Gov. Jay Nixon has given the Republicans who control the General Assembly an ultimatum.
Abandon special tax breaks to a variety of industries, or see the governor freeze millions of dollars in education funding indefinitely.
The Democrat announced Tuesday he was vetoing or freezing $786.2 million in state spending. The problem, he said, is that Republicans passed a budget that was “dangerously out of balance” thanks to tax giveaways and new spending.
“While eroding our tax base with new loopholes for special interests, the legislature simultaneously littered the budget with earmarks and new government programs, demonstrating misplaced priorities and a stunning lack of fiscal restraint,” Nixon said.
A showdown over Nixon’s vetoes won’t happen until September. The new school year will already have begun by then, timing that adds an element of uncertainty to school district budgets. In the meantime, the dispute puts in limbo money for everything from some teacher salaries to busing costs to preschools.
The budget passed by the legislature in May called for more than $100 million in additional spending for the state’s K-12 public schools and a $43 million increase for colleges and universities.
Nixon is withholding the funding for both increases, saying the state can no longer afford it. But he said the additional school money would be released if legislators sustain his previously announced vetoes of bills granting special tax breaks to industries such as computer data centers, grocery stores, power companies and dry cleaners.
“That is the choice in front of us,” he said. “Is a tax break for a utility company, a tax break for a fast-food restaurant, a tax break for a dry cleaner — are those ahead of funding education in this state?”
Republicans and their allies immediately condemned the governor’s actions.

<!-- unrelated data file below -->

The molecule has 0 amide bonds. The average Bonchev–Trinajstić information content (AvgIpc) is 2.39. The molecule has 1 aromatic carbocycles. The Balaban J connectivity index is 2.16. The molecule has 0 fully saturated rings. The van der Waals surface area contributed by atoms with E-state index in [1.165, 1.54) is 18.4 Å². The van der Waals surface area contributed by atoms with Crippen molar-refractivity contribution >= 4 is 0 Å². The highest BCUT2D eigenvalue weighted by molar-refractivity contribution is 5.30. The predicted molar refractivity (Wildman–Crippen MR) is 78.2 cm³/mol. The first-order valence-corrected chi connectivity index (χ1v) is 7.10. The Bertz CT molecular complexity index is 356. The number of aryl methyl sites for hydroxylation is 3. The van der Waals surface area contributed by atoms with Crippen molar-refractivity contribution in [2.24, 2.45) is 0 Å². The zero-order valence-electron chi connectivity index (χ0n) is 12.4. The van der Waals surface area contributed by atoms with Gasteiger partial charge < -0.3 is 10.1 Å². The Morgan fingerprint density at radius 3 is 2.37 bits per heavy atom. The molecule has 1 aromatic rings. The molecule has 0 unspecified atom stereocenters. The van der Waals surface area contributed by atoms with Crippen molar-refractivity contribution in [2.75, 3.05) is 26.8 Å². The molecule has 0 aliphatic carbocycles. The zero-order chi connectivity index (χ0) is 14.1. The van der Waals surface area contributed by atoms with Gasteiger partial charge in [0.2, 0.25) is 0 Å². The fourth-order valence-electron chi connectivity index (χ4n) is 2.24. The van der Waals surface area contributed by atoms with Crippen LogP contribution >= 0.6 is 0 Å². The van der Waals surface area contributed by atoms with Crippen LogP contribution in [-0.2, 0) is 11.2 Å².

Dan Mehan, president of the Missouri Chamber of Commerce and Industry, called Nixon “petty” and said the governor is hurting the students “he claims he is trying to protect.”
Sen. Ryan Silvey, a Kansas City Republican who serves as vice chairman of the Senate Appropriations Committee, said the governor is playing politics with education funding.
“The governor has decided once again to put children in the crossfire of a political fight with the legislature on tax cuts,” he said.
Silvey defended the vetoed legislation, calling many of the tax-break bills mere corrections of tax policies that he said had been wrongly applied by the courts or Nixon’s administration.
A similar political dynamic played out last year, when Nixon froze $400 million for education, health care and other programs until after the legislature failed to override his veto of an income tax bill.
This year, however, several other factors are playing into the governor’s budget decision.
According to Linda Luebbering, Nixon’s budget director, about $51 million in reductions can be attributed to the legislature failing to approve an amnesty program to encourage people with overdue taxes to pay. Another $50 million was the result of tobacco settlement proceeds being built into the legislature’s budget that are not available, she said.
Compounding the issue, she said, was slower-than-expected growth in state revenues.
“You can’t spend more than you take in,” Nixon said.
In addition to the $100 million withheld from the K-12 funding formula, Nixon also withheld $15 million in transportation funds for schools and $3 million for a preschool program in provisionally accredited and unaccredited schools, among other education measures.
Most could later be released at Nixon’s discretion.
Gayden Carruth, executive director of the Cooperating School Districts of Greater Kansas City, said several local districts have already finalized their budgets for next year. Others are set to finish that process before June 30.
“My guess is that most districts were very cautious in their planning in anticipation that something like this might happen,” she said. “But it still makes planning and budgeting very difficult when you don’t know for sure what the funding might be.”
Carruth said that while Nixon’s budget decisions will cause some difficulties for local school districts, she said the governor was correct in vetoing the tax break bills because they would have created long-term problems for education funding.
Nixon put a hold on state employee pay raises, expanded child care subsidies and the restoration of dental and therapy coverage for adult Medicaid recipients that had been eliminated a decade ago. He is also eliminating 260 full-time state positions and closing 19 regional state offices, including seven for the Department of Revenue and six each for the departments of Mental Health and Natural Resources.
Another item withheld from the budget is a $5 million appropriation to help Kansas City cover expenses if it is chosen to host the 2016 Republican National Convention.
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